I'm happy with the compromise. Chinatown is part of the fabric of Philly and needs to continue to survive and thrive. I glad they were heard and that the Councilman stepped in to addressed their real and valid concerns and that solutions were found.
You might be correct, but why do you think Chinatown is dependent on people who drive there, have you ever seen any reports/studies? And even if you're right I can't believe that 10 or 20 spots at this site are going to make a difference.

In terms in of the design change I don't believe their stated reasons. Professionals in the design, development and parking fields don't need over 2 years to figure out how to locate 145 parking spots. Unless this is built before the next down cycle comes along, I doubt this will ever be built, and I've got doubts about it starting next year. Never mind phases 2 and 3. (but admittedly the Chinatown tower took forever to get built!)

I think anyone who follows development knows to never, ever trust any time line that a developer mentions (amount others, here's looking at Blumenfeld re Mural West that he said would start in July of '19!!). And for its worth, I didn't read anything about 'donations' being part of the funding mix or funding problems they are having. Getting over 60% of your target market to sign up years before any dirt has been touched is remarkable, and not something to be troubled by. I would say this is definitely a 'don't hold your breath' type concept/project. But I have always like the ideas behind this project, and wish it could have been built by now (as long as it doesn't include a 'poor door'). But as time goes by the whole thing and the excuses that are being trotted out make me believe its getting slippery.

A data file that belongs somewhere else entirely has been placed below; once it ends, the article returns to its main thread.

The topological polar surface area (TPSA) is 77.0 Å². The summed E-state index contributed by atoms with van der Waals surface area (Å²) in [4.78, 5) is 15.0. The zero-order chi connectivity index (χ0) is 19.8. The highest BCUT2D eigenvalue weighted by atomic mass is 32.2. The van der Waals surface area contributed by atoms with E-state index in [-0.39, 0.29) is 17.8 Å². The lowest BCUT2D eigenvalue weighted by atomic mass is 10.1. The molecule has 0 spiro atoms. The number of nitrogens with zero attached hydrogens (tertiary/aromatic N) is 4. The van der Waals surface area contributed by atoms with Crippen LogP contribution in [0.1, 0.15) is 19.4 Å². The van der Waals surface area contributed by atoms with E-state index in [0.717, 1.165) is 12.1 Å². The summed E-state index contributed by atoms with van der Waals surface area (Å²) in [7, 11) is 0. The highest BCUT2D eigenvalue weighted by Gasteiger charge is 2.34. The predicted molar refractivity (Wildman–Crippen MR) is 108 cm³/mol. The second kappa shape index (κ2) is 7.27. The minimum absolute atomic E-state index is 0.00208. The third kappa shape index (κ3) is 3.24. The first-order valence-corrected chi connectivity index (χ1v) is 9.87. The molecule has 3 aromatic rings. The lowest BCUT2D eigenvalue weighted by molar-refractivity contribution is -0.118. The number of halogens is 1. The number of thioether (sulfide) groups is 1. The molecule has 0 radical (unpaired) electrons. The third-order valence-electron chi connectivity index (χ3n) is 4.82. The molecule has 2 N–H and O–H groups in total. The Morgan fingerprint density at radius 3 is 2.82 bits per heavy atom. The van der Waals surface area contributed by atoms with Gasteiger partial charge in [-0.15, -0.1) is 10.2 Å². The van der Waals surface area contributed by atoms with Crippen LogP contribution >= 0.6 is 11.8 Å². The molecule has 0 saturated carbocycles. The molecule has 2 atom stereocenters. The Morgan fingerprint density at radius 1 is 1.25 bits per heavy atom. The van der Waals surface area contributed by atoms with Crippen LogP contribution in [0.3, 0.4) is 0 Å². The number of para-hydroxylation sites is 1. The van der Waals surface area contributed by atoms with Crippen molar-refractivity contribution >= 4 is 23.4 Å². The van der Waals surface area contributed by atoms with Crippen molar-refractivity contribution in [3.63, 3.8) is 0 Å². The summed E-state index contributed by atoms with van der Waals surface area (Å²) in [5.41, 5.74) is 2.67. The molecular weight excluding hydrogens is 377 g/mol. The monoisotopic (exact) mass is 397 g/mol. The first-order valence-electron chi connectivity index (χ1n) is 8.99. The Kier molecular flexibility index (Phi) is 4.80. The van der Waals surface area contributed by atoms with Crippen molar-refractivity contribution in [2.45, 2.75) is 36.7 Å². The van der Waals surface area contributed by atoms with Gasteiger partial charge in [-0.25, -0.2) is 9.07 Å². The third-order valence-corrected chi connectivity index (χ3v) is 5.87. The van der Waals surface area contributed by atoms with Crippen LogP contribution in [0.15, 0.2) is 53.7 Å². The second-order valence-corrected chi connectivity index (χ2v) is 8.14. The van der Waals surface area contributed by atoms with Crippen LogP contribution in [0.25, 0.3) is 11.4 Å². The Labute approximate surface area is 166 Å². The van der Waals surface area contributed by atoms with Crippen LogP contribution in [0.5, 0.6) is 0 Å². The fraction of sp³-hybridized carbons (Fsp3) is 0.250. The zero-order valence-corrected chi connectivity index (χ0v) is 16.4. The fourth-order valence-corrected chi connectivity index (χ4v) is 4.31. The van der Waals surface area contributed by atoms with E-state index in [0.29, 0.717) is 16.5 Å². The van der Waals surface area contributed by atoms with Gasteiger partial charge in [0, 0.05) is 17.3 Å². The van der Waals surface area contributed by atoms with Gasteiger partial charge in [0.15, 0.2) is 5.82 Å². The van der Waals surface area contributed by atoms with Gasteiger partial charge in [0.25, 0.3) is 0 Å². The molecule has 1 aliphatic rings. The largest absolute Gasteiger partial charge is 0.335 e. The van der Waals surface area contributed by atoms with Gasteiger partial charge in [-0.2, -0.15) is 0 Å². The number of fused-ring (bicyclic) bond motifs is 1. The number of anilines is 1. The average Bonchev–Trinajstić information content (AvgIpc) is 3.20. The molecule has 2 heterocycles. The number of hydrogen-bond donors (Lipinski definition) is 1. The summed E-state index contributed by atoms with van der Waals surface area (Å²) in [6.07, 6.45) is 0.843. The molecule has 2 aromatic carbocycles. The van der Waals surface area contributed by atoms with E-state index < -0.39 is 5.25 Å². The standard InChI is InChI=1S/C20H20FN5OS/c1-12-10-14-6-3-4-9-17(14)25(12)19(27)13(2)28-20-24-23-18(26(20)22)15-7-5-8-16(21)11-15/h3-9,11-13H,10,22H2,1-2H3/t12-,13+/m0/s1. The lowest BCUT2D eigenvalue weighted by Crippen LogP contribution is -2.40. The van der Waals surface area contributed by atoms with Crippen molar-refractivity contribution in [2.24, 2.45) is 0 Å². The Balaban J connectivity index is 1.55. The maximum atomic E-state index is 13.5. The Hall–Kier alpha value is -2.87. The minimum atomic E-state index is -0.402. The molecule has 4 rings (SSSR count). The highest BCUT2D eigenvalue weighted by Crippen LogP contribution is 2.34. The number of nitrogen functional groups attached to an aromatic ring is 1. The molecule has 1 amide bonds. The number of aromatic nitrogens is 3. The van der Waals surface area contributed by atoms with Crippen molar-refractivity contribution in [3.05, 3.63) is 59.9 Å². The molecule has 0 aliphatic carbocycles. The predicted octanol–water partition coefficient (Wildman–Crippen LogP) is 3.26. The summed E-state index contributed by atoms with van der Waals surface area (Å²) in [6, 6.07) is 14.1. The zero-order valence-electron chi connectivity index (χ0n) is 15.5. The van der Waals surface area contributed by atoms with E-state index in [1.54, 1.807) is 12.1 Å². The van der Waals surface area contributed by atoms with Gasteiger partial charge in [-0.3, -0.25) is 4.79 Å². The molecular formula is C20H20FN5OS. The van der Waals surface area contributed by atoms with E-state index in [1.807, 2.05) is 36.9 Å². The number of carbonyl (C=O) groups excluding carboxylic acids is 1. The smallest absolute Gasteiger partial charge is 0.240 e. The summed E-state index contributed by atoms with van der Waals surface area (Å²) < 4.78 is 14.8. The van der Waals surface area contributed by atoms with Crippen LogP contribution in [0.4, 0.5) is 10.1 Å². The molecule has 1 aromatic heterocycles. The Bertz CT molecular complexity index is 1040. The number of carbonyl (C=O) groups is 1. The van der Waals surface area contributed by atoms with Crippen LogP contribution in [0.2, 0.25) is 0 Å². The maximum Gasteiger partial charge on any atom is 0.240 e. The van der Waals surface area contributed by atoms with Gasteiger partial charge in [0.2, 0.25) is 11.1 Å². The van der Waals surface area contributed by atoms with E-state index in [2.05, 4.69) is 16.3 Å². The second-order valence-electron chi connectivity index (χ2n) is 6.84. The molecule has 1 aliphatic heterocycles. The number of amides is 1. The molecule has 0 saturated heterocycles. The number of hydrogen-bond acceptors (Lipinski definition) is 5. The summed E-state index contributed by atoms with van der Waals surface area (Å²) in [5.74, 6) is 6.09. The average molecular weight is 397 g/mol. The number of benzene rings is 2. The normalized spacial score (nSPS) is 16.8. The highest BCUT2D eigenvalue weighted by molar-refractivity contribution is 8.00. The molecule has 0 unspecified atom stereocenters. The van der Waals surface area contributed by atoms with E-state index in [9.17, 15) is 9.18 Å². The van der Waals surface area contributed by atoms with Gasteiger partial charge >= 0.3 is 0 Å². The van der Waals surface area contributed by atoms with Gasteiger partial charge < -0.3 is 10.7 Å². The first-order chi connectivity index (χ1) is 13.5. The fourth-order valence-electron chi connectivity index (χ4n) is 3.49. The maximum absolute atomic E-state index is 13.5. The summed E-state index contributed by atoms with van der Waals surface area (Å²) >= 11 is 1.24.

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  #71  
Old Posted Nov 10, 2019, 1:00 AM
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Originally Posted by City Wide View Post
You might be correct, but why do you think Chinatown is dependent on people who drive there, have you ever seen any reports/studies? And even if you're right I can't believe that 10 or 20 spots at this site are going to make a difference.